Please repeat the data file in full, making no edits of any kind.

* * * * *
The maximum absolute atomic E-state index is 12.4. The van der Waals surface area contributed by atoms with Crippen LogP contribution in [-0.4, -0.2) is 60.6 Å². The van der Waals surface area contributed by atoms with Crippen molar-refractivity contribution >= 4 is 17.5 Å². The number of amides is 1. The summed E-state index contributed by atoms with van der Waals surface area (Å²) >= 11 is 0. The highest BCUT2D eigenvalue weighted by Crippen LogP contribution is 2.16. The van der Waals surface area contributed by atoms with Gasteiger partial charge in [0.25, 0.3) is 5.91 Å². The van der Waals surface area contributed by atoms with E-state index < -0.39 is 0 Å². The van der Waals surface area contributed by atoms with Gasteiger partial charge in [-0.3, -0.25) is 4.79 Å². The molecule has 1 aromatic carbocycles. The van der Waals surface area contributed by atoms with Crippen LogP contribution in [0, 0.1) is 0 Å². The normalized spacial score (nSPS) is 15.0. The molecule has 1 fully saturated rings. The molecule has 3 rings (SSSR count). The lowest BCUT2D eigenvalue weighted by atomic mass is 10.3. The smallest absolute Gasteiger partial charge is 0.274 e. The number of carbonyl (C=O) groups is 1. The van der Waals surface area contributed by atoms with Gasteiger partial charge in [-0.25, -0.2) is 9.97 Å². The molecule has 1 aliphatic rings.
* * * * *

The maximum absolute atomic E-state index is 12.4. The van der Waals surface area contributed by atoms with Crippen LogP contribution in [-0.4, -0.2) is 60.6 Å². The van der Waals surface area contributed by atoms with Crippen molar-refractivity contribution >= 4 is 17.5 Å². The number of amides is 1. The summed E-state index contributed by atoms with van der Waals surface area (Å²) >= 11 is 0. The highest BCUT2D eigenvalue weighted by Crippen LogP contribution is 2.16. The van der Waals surface area contributed by atoms with Gasteiger partial charge in [0.25, 0.3) is 5.91 Å². The van der Waals surface area contributed by atoms with E-state index < -0.39 is 0 Å². The van der Waals surface area contributed by atoms with Gasteiger partial charge in [-0.3, -0.25) is 4.79 Å². The molecule has 1 aromatic carbocycles. The van der Waals surface area contributed by atoms with Crippen LogP contribution in [0, 0.1) is 0 Å². The normalized spacial score (nSPS) is 15.0. The molecule has 1 fully saturated rings. The molecule has 3 rings (SSSR count). The lowest BCUT2D eigenvalue weighted by atomic mass is 10.3. The smallest absolute Gasteiger partial charge is 0.274 e. The number of carbonyl (C=O) groups is 1. The van der Waals surface area contributed by atoms with Gasteiger partial charge in [-0.25, -0.2) is 9.97 Å². The molecule has 1 aliphatic rings.